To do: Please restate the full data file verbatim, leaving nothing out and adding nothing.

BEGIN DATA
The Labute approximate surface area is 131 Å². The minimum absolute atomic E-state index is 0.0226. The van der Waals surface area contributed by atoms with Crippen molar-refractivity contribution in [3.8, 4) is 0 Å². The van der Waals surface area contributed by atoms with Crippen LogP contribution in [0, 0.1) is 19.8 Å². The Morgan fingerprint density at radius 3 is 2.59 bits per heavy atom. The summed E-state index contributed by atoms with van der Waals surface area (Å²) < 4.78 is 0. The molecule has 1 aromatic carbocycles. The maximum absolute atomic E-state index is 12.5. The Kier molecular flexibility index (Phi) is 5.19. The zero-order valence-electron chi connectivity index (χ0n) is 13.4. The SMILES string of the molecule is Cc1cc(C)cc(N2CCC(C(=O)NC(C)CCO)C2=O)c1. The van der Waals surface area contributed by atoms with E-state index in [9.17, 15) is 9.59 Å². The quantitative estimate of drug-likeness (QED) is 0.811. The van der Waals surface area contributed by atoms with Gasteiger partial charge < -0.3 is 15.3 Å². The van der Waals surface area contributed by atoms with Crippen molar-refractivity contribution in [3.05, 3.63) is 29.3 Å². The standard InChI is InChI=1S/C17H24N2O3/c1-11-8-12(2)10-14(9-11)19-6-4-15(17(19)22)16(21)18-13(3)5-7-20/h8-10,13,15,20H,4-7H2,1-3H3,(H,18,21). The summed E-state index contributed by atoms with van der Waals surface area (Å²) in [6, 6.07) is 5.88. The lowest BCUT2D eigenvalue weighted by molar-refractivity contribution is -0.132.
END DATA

The Labute approximate surface area is 131 Å². The minimum absolute atomic E-state index is 0.0226. The van der Waals surface area contributed by atoms with Crippen molar-refractivity contribution in [3.8, 4) is 0 Å². The van der Waals surface area contributed by atoms with Crippen LogP contribution in [0, 0.1) is 19.8 Å². The Morgan fingerprint density at radius 3 is 2.59 bits per heavy atom. The summed E-state index contributed by atoms with van der Waals surface area (Å²) < 4.78 is 0. The molecule has 1 aromatic carbocycles. The maximum absolute atomic E-state index is 12.5. The Kier molecular flexibility index (Phi) is 5.19. The zero-order valence-electron chi connectivity index (χ0n) is 13.4. The SMILES string of the molecule is Cc1cc(C)cc(N2CCC(C(=O)NC(C)CCO)C2=O)c1. The van der Waals surface area contributed by atoms with E-state index in [9.17, 15) is 9.59 Å². The quantitative estimate of drug-likeness (QED) is 0.811. The van der Waals surface area contributed by atoms with Gasteiger partial charge < -0.3 is 15.3 Å². The van der Waals surface area contributed by atoms with Crippen molar-refractivity contribution in [3.05, 3.63) is 29.3 Å². The standard InChI is InChI=1S/C17H24N2O3/c1-11-8-12(2)10-14(9-11)19-6-4-15(17(19)22)16(21)18-13(3)5-7-20/h8-10,13,15,20H,4-7H2,1-3H3,(H,18,21). The summed E-state index contributed by atoms with van der Waals surface area (Å²) in [6, 6.07) is 5.88. The lowest BCUT2D eigenvalue weighted by molar-refractivity contribution is -0.132.